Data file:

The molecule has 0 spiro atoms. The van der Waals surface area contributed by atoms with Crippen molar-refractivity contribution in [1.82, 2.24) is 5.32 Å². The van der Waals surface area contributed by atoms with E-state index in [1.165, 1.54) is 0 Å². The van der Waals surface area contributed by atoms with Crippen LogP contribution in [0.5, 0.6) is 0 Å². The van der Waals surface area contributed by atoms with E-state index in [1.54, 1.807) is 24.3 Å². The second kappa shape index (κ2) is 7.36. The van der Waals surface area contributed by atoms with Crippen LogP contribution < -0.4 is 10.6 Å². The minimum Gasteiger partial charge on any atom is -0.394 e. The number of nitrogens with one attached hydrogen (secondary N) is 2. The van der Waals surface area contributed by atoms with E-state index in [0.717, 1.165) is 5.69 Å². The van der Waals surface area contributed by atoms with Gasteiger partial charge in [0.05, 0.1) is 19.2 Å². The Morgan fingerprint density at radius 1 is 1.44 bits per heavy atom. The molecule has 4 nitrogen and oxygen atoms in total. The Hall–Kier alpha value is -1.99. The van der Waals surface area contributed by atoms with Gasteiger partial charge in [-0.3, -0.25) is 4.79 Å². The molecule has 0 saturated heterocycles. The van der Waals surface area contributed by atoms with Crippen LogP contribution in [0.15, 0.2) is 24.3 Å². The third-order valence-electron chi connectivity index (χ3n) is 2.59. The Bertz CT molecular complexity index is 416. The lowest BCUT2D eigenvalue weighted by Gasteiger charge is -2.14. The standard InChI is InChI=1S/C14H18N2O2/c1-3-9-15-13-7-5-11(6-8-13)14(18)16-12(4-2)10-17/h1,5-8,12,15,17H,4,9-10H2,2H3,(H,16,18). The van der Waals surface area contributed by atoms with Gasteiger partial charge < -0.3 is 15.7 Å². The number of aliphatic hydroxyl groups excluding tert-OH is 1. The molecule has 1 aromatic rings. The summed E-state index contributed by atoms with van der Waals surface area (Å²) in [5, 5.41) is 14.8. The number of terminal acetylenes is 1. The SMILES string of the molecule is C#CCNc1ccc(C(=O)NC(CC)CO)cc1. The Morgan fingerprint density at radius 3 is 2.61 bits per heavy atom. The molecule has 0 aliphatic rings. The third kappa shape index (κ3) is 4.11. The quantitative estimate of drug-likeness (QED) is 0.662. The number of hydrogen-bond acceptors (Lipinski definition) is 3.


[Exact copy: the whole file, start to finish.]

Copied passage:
The molecule has 0 spiro atoms. The van der Waals surface area contributed by atoms with Crippen molar-refractivity contribution in [1.82, 2.24) is 5.32 Å². The van der Waals surface area contributed by atoms with E-state index in [1.165, 1.54) is 0 Å². The van der Waals surface area contributed by atoms with Crippen LogP contribution in [0.5, 0.6) is 0 Å². The van der Waals surface area contributed by atoms with E-state index in [1.54, 1.807) is 24.3 Å². The second kappa shape index (κ2) is 7.36. The van der Waals surface area contributed by atoms with Crippen LogP contribution < -0.4 is 10.6 Å². The minimum Gasteiger partial charge on any atom is -0.394 e. The number of nitrogens with one attached hydrogen (secondary N) is 2. The van der Waals surface area contributed by atoms with E-state index in [0.717, 1.165) is 5.69 Å². The van der Waals surface area contributed by atoms with Gasteiger partial charge in [0.05, 0.1) is 19.2 Å². The Morgan fingerprint density at radius 1 is 1.44 bits per heavy atom. The molecule has 4 nitrogen and oxygen atoms in total. The Hall–Kier alpha value is -1.99. The van der Waals surface area contributed by atoms with Gasteiger partial charge in [-0.3, -0.25) is 4.79 Å². The molecule has 0 saturated heterocycles. The van der Waals surface area contributed by atoms with Crippen LogP contribution in [0.15, 0.2) is 24.3 Å². The third-order valence-electron chi connectivity index (χ3n) is 2.59. The Bertz CT molecular complexity index is 416. The lowest BCUT2D eigenvalue weighted by Gasteiger charge is -2.14. The standard InChI is InChI=1S/C14H18N2O2/c1-3-9-15-13-7-5-11(6-8-13)14(18)16-12(4-2)10-17/h1,5-8,12,15,17H,4,9-10H2,2H3,(H,16,18). The van der Waals surface area contributed by atoms with Gasteiger partial charge < -0.3 is 15.7 Å². The number of aliphatic hydroxyl groups excluding tert-OH is 1. The molecule has 1 aromatic rings. The summed E-state index contributed by atoms with van der Waals surface area (Å²) in [5, 5.41) is 14.8. The number of terminal acetylenes is 1. The SMILES string of the molecule is C#CCNc1ccc(C(=O)NC(CC)CO)cc1. The Morgan fingerprint density at radius 3 is 2.61 bits per heavy atom. The molecule has 0 aliphatic rings. The third kappa shape index (κ3) is 4.11. The quantitative estimate of drug-likeness (QED) is 0.662. The number of hydrogen-bond acceptors (Lipinski definition) is 3.